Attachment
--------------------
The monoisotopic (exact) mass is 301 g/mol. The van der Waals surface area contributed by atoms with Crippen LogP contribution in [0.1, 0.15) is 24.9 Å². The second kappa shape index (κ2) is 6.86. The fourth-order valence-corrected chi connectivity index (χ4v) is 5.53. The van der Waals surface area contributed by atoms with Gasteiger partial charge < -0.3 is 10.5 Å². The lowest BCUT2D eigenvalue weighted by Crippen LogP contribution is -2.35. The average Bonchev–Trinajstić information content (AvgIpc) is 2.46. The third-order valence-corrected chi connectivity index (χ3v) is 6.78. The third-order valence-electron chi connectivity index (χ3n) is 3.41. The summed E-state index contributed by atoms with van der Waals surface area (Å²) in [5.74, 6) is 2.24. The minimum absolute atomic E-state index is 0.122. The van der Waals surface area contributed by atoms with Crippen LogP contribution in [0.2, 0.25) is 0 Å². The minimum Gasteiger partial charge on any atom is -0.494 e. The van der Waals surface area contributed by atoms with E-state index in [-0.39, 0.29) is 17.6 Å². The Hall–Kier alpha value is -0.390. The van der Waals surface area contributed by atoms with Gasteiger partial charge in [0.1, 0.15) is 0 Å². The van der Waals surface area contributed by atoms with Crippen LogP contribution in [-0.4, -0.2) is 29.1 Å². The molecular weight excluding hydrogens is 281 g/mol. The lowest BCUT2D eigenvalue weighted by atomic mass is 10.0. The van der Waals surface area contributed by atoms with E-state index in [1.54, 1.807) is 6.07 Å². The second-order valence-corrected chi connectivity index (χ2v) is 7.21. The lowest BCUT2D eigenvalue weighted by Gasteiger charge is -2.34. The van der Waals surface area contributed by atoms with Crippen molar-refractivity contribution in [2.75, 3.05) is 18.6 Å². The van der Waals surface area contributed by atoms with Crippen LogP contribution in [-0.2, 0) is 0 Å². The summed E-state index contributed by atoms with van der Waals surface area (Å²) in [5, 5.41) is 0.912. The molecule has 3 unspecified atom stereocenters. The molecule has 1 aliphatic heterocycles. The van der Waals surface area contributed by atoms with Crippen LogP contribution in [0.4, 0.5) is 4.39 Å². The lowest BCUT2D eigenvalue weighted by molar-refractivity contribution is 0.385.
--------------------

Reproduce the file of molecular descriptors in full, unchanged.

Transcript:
The monoisotopic (exact) mass is 301 g/mol. The van der Waals surface area contributed by atoms with Crippen LogP contribution in [0.1, 0.15) is 24.9 Å². The second kappa shape index (κ2) is 6.86. The fourth-order valence-corrected chi connectivity index (χ4v) is 5.53. The van der Waals surface area contributed by atoms with Gasteiger partial charge < -0.3 is 10.5 Å². The lowest BCUT2D eigenvalue weighted by Crippen LogP contribution is -2.35. The average Bonchev–Trinajstić information content (AvgIpc) is 2.46. The third-order valence-corrected chi connectivity index (χ3v) is 6.78. The third-order valence-electron chi connectivity index (χ3n) is 3.41. The summed E-state index contributed by atoms with van der Waals surface area (Å²) in [5.74, 6) is 2.24. The minimum absolute atomic E-state index is 0.122. The van der Waals surface area contributed by atoms with Crippen LogP contribution in [0.2, 0.25) is 0 Å². The minimum Gasteiger partial charge on any atom is -0.494 e. The van der Waals surface area contributed by atoms with E-state index in [-0.39, 0.29) is 17.6 Å². The Hall–Kier alpha value is -0.390. The van der Waals surface area contributed by atoms with Gasteiger partial charge in [0.1, 0.15) is 0 Å². The van der Waals surface area contributed by atoms with Crippen LogP contribution in [-0.4, -0.2) is 29.1 Å². The molecular weight excluding hydrogens is 281 g/mol. The lowest BCUT2D eigenvalue weighted by atomic mass is 10.0. The van der Waals surface area contributed by atoms with E-state index in [1.54, 1.807) is 6.07 Å². The second-order valence-corrected chi connectivity index (χ2v) is 7.21. The lowest BCUT2D eigenvalue weighted by Gasteiger charge is -2.34. The van der Waals surface area contributed by atoms with Crippen molar-refractivity contribution in [2.75, 3.05) is 18.6 Å². The van der Waals surface area contributed by atoms with Crippen LogP contribution in [-0.2, 0) is 0 Å². The summed E-state index contributed by atoms with van der Waals surface area (Å²) in [5, 5.41) is 0.912. The molecule has 3 unspecified atom stereocenters. The molecule has 1 aliphatic heterocycles. The van der Waals surface area contributed by atoms with Crippen LogP contribution in [0.4, 0.5) is 4.39 Å². The lowest BCUT2D eigenvalue weighted by molar-refractivity contribution is 0.385.